Texas Power Meltdown: What should you do?

So you’re a Riverway Power customer — or with one of several other troubled companies — and you’ve just been POLRized (your electric company went out of business and you’ve been moved to the “provider of last resort.”). What should you do?
• According to the Public Utility Commission and others in the industry, start shopping for a new provider now. The POLR rate will be very expensive (up to 30 cents per kwh in some parts of the state, between 17 and 22 cents around Houston). Every day you spend on a POLR plan is more money out of your pocket. Don’t sit and wonder “who will my POLR provider be” or “what will the rate be?” It’s going to be very costly no matter what.
• When you find a company you want to switch to tell them you are calling in order to get off a POLR rate, since some companies have expedited processes to get you switched more quickly. What you’re looking for is an “off cycle meter read” — meaning you don’t have to wait for your regularly scheduled monthly meter read before getting moved. If you don’t make this request it could be a month or more before you’re transferred.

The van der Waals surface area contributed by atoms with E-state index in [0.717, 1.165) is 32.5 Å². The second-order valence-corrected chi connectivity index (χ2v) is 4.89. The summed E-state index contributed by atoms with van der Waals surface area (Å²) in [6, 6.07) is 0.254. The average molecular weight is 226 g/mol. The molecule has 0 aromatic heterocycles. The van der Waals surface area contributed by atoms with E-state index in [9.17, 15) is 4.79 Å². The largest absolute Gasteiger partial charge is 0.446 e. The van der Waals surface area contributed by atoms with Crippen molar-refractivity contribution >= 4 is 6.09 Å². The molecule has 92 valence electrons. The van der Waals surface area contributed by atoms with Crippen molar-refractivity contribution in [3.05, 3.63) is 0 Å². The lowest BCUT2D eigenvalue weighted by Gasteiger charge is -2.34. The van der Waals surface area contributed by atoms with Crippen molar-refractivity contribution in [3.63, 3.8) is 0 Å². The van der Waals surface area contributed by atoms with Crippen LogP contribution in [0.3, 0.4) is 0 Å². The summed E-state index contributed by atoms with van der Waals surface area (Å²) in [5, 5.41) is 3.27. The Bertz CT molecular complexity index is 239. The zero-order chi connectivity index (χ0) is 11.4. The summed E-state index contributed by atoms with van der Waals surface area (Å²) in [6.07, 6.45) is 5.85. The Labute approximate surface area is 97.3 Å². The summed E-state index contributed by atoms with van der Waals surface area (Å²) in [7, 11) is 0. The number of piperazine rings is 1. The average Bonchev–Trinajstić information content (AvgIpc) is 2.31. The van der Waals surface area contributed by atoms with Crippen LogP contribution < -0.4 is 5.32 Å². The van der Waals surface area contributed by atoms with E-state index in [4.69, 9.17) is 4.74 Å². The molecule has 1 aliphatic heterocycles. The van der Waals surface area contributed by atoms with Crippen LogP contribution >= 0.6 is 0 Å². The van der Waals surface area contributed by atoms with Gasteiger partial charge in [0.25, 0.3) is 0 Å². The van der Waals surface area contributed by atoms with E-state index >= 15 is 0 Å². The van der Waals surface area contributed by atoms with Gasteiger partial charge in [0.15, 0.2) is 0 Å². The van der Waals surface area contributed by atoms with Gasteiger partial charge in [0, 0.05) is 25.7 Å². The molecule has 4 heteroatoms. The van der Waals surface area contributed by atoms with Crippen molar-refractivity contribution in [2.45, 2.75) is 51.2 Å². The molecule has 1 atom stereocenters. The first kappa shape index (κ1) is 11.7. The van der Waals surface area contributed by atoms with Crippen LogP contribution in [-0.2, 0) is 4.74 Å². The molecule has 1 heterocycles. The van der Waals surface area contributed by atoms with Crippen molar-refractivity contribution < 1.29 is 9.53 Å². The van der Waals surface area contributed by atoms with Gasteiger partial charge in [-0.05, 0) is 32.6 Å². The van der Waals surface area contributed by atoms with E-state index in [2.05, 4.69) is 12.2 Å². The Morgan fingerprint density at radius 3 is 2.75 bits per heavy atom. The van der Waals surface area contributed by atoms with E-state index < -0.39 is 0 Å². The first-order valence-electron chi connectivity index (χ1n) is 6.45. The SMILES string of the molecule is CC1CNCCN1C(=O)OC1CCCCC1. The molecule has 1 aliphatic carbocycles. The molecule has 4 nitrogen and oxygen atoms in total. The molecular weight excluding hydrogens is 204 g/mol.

• You may also need to tell the new company you’re willing to “waive the notification process,” which is essentially where they send you a notice in the mail to make sure you want to be switched.
• The electric retailers (i.e. Reliant, TXU, Direct, StarTex etc.) are charged a fee for this expedited meter read ($6 in the Houston area) but it’s up to them to pass that fee along to you. Some have been waiving the fee.
Should you pay your latest bill from your old provider? This is what the Public Utility Commission told us with regard to National Power: “Your priority should be to get your arrangements with a new provider. If have a bill with National Power, just hang on to that until this thing gets resolved. We’re still working with them to reach some kind of conclusion,” said spokesman Terry Hadley.
What if you have a deposit with your old provider or prepaid for power? The PUC has lawyers representing the public in these matters, Hadley said. “At a minimum we will monitor this case and represent customers’ interests,” he said. In other words, they are trying to make sure the companies return all the deposits and other funds that are owed to consumers.
A few resources:
The PUC’s official power plan shopping site.
How to file a complaint with the PUC: Joins many other angry Texans.
Power Score Card: A rating system for the eco-friendliness of power plans.
How to Apply for Lite-Up Texas : A program for low income electric customers.
Texas Rose: “A non-profit membership organization dedicated to affordable electricity and a healthy environment. ”
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